The Transportation Security Administration (TSA) says it is legal to record TSA checkpoints inside airports.
The TSA website states:
TSA does not prohibit the public, passengers or press from photographing, videotaping or filming at security checkpoints, as long as the screening process is not interfered with or slowed down. We do ask you to not film or take pictures of the monitors. While the TSA does not prohibit photographs at screening locations, local laws, state statutes, or local ordinances might.
An unidentified man recently filmed a TSA checkpoint (below) with two cameras, one of which was strapped to his head, at the Hartsfield–Jackson Atlanta International Airport, noted PhotographyIsNotaCrime.com.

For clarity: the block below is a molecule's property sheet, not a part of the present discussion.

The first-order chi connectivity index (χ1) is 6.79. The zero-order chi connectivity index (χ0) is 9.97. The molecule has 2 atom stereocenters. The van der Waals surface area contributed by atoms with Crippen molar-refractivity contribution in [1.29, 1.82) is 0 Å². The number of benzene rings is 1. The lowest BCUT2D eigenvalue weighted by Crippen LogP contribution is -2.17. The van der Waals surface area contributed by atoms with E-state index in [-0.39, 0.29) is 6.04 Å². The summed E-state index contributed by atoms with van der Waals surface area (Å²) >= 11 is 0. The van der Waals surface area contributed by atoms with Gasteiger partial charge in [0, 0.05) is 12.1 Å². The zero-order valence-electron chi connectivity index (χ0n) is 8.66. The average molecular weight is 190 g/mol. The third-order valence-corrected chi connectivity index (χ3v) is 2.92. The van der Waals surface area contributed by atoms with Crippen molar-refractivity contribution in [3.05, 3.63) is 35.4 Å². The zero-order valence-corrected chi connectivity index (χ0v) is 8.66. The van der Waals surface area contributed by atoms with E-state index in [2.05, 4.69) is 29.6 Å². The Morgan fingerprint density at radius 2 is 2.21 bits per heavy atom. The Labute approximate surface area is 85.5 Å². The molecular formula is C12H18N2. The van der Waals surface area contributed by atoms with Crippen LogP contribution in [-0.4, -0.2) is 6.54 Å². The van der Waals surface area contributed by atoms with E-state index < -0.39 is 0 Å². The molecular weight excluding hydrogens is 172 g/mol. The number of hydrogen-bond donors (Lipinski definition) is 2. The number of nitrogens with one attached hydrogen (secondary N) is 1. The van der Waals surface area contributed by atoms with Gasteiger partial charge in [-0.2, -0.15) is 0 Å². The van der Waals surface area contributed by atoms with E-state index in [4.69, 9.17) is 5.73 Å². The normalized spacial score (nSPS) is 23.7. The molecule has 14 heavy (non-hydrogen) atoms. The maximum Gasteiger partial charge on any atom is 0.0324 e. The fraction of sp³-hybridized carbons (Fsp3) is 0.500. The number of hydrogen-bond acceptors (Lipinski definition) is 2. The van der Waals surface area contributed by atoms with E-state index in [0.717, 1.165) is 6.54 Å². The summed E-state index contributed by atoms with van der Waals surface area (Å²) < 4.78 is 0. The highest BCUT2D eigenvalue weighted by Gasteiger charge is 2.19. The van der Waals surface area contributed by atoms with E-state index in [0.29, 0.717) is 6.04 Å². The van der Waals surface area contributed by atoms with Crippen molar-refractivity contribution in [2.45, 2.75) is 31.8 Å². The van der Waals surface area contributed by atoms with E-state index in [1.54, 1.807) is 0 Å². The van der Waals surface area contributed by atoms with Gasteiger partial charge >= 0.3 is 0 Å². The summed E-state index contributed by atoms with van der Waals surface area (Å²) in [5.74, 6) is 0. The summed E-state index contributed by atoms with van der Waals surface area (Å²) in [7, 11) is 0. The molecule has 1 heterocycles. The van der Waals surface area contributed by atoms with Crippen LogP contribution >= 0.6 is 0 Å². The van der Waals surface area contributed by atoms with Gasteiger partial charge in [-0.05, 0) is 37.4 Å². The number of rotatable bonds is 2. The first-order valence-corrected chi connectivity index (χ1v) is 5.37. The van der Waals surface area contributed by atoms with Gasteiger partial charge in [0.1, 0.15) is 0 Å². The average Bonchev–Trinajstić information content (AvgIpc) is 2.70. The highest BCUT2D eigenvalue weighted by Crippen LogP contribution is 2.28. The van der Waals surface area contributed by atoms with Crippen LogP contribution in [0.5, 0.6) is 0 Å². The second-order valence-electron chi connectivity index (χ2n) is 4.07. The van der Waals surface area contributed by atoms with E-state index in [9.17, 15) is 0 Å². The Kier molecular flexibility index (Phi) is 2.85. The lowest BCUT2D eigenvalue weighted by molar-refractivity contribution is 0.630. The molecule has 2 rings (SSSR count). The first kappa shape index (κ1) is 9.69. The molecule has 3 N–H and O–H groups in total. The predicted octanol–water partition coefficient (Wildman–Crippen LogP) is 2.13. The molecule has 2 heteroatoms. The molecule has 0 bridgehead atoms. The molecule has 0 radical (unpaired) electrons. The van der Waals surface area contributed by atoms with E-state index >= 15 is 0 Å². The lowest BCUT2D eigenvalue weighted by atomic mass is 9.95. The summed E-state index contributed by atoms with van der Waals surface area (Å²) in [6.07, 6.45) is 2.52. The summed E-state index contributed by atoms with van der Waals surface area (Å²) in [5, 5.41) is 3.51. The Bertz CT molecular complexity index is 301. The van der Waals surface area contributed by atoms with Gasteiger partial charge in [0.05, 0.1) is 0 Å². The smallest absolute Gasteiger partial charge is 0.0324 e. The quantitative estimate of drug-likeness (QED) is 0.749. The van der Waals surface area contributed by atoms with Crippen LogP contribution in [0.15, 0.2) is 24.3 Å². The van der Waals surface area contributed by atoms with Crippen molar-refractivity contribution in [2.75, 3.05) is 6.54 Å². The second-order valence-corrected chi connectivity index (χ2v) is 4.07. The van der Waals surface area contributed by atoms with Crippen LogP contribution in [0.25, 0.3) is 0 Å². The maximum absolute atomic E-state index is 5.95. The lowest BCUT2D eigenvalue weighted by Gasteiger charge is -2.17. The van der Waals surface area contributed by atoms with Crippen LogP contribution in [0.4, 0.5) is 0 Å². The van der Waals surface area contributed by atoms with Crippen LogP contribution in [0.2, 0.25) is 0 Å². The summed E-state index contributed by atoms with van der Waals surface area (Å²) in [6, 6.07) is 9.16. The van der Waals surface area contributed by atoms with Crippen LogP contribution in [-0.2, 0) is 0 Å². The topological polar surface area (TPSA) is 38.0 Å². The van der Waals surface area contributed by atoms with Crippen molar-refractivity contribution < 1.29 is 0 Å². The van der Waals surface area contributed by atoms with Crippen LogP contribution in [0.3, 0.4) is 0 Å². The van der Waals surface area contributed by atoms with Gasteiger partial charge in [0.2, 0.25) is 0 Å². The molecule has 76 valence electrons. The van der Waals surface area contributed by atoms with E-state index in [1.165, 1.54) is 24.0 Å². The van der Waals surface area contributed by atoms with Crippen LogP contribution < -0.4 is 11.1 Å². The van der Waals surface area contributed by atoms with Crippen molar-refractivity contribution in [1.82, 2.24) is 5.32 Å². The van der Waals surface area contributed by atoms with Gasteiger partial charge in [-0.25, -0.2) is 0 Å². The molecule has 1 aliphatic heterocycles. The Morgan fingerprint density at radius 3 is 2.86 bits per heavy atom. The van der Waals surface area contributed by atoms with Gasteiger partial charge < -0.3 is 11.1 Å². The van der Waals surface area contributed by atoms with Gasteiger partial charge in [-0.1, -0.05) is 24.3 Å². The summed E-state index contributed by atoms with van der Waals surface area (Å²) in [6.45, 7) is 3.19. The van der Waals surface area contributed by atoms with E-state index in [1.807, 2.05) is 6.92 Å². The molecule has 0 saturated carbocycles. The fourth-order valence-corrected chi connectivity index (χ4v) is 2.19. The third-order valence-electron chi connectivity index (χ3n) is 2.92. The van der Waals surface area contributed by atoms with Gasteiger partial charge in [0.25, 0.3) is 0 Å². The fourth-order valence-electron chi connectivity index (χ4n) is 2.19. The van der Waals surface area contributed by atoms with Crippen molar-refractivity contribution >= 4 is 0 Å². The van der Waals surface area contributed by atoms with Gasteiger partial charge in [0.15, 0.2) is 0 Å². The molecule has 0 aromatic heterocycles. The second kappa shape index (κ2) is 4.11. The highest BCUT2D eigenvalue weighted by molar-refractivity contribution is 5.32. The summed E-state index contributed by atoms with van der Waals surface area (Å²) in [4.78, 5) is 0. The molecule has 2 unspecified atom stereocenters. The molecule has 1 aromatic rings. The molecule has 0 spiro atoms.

He was questioned by Atlanta police and a TSA manager, who asked him several times why he was filming, to which he replied "personal use" and "civilian oversight."
After being grilled several times about his legal recording, the man was apparently shaking and was asked several times by armed officers why he was shaking.
The man also showed the same female police officer his boarding pass three times.
Apparently frustrated by the man's knowledge of his legal rights, the TSA eventually closed down the checkpoint, but he was questioned again in another area of the airport.
Sources: TSA.gov and PhotographyIsNotaCrime.com